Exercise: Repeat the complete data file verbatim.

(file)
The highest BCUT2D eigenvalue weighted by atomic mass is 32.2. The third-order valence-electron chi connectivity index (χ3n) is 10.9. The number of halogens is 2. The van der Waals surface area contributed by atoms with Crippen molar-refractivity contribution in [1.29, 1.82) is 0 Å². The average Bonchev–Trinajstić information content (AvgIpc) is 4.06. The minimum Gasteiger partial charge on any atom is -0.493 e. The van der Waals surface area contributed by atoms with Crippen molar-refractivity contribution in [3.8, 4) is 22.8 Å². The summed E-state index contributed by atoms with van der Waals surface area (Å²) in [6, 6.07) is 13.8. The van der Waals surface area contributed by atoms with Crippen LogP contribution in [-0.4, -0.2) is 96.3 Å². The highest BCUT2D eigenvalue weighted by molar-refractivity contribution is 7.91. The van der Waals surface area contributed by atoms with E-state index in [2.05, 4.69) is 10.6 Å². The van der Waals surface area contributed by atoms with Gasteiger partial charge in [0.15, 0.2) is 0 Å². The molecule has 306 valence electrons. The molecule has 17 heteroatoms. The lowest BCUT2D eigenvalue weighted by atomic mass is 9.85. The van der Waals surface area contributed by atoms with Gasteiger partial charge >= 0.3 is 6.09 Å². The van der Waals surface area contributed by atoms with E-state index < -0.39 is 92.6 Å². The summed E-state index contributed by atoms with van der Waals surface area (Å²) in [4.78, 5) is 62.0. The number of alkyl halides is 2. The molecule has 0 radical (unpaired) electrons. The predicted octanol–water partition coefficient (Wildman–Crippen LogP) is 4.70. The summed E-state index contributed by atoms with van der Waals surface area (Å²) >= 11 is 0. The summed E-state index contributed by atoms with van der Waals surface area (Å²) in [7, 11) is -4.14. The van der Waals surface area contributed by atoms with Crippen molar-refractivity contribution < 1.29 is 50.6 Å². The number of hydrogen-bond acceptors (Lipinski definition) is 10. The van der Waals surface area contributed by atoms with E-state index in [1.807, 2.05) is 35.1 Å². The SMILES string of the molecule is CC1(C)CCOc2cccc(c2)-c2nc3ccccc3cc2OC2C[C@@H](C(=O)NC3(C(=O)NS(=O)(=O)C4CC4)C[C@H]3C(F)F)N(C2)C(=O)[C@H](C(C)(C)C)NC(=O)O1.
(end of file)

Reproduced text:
The highest BCUT2D eigenvalue weighted by atomic mass is 32.2. The third-order valence-electron chi connectivity index (χ3n) is 10.9. The number of halogens is 2. The van der Waals surface area contributed by atoms with Crippen molar-refractivity contribution in [1.29, 1.82) is 0 Å². The average Bonchev–Trinajstić information content (AvgIpc) is 4.06. The minimum Gasteiger partial charge on any atom is -0.493 e. The van der Waals surface area contributed by atoms with Crippen molar-refractivity contribution in [3.8, 4) is 22.8 Å². The summed E-state index contributed by atoms with van der Waals surface area (Å²) in [6, 6.07) is 13.8. The van der Waals surface area contributed by atoms with Crippen LogP contribution in [-0.4, -0.2) is 96.3 Å². The highest BCUT2D eigenvalue weighted by molar-refractivity contribution is 7.91. The van der Waals surface area contributed by atoms with E-state index in [2.05, 4.69) is 10.6 Å². The van der Waals surface area contributed by atoms with Gasteiger partial charge in [0.15, 0.2) is 0 Å². The molecule has 306 valence electrons. The molecule has 17 heteroatoms. The lowest BCUT2D eigenvalue weighted by atomic mass is 9.85. The van der Waals surface area contributed by atoms with Gasteiger partial charge >= 0.3 is 6.09 Å². The van der Waals surface area contributed by atoms with E-state index < -0.39 is 92.6 Å². The summed E-state index contributed by atoms with van der Waals surface area (Å²) in [4.78, 5) is 62.0. The number of alkyl halides is 2. The molecule has 0 radical (unpaired) electrons. The predicted octanol–water partition coefficient (Wildman–Crippen LogP) is 4.70. The summed E-state index contributed by atoms with van der Waals surface area (Å²) >= 11 is 0. The summed E-state index contributed by atoms with van der Waals surface area (Å²) in [7, 11) is -4.14. The van der Waals surface area contributed by atoms with Crippen molar-refractivity contribution < 1.29 is 50.6 Å². The number of hydrogen-bond acceptors (Lipinski definition) is 10. The van der Waals surface area contributed by atoms with E-state index in [1.807, 2.05) is 35.1 Å². The SMILES string of the molecule is CC1(C)CCOc2cccc(c2)-c2nc3ccccc3cc2OC2C[C@@H](C(=O)NC3(C(=O)NS(=O)(=O)C4CC4)C[C@H]3C(F)F)N(C2)C(=O)[C@H](C(C)(C)C)NC(=O)O1.